My exposure to queer culture was almost exclusively based on my Internet exploration. I began by finding inspiration from various queer-culture websites I frequented. From there, I started buying more androgynously designed t-shirts and a whole lot of flannels. I shied away from skirts and dresses as I sought to find a look the leaned toward tomboy-chic—a look that I understood to be more about typically masculine silhouettes. However, no matter how hard I tried, I was still unhappy with my appearance. Despite my newfound sexual identity, I couldn’t quite grasp a physical identity to match.
I continued to grapple with my physical appearance for another two years. As I matured, I found it increasingly difficult to find clothing that complimented my figure while maintaining an androgynous look; it’s no secret that women with curves have a harder time finding figure-friendly androgynous clothing. Over the past few years, the fashion industry has seen a fascinating and much-needed paradigm shift, embracing the multiplicity of body types that all deserve their rightful place in the fashion world. That being said, there is still a long way to go, and I myself have struggled a lot with this.
When I came to college, things quickly began to change for the better. I found myself in an environment surrounded by far more diverse people than ever before. I met some real-live queer women; these women varied from theatre fanatics, fashion lovers and women involved in STEM. What seems so obvious to me now, but was so difficult to understand then, was that I had contrived a persona for “the queer women” and denied myself the concept of diversity. Through cultivating these important relationships, I have finally come to terms with my own physical and emotional identity.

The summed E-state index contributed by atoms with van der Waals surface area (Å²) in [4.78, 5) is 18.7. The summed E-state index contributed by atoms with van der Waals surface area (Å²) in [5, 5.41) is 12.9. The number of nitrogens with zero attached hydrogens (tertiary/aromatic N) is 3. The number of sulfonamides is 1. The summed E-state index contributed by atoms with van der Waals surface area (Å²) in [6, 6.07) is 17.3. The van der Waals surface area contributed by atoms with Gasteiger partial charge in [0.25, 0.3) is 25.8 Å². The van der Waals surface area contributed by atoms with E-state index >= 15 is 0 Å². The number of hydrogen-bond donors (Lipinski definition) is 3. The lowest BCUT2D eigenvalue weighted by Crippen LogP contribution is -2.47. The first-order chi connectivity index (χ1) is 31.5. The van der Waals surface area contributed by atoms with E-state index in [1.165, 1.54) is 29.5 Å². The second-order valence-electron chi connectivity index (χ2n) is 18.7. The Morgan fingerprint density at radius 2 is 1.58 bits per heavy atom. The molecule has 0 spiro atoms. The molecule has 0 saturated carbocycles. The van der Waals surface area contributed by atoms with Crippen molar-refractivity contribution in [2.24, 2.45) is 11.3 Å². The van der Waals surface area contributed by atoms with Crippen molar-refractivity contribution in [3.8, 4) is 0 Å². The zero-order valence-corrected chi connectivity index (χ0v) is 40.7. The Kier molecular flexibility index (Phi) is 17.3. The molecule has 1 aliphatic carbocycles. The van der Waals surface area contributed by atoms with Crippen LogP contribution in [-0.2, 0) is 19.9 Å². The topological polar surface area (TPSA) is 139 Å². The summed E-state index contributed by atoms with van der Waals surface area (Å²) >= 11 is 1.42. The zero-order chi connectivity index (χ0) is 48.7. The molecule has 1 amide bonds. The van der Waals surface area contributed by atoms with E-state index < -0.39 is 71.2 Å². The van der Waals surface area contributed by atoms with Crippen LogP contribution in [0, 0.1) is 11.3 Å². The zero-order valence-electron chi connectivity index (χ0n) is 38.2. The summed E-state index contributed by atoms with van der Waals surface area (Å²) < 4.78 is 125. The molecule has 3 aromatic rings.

And to those who say, “who cares! it’s just who you date!” I say: yes, of course, and that’s the only way my sexuality should be perceived. However, beneath the surface, we all strive to look a certain way, to maintain an image of ourselves that we’re okay with. When I realized I was gay, I adopted an entirely new facet of my identity. Through my personal journey of coming out I felt compelled to shed my outer skin in search of one that was better suited for me. In doing so, I learned a great deal about myself and found a way to celebrate my newfound identity.
When I wake up in the morning, I feel amazing about what I put on my body. If you will, I’d like to return to my list of variables I had made earlier. I have revised my variables based on my journey.
1. Visibility: Regardless of how you dress, you’re going to look gay anyway. It’s who you are. Therefore, you really had this visibility thing on lock-down the entire time. Wear what feels good and what makes you happy. Moreover, change people’s perceptions about gay women! Defy people’s expectations, I DARE you.
2. Fashion: Hipsters all look like lesbians anyway. Also, you’re great and you’ve got an awesome sense of style. Stick with it. Also, your friends have some really cool clothing too so you should go steal theirs.
3. Body Image: You’re lucky and you’re beautiful and others agree! The idea of others loving your body is a new concept for you and it’s been very important.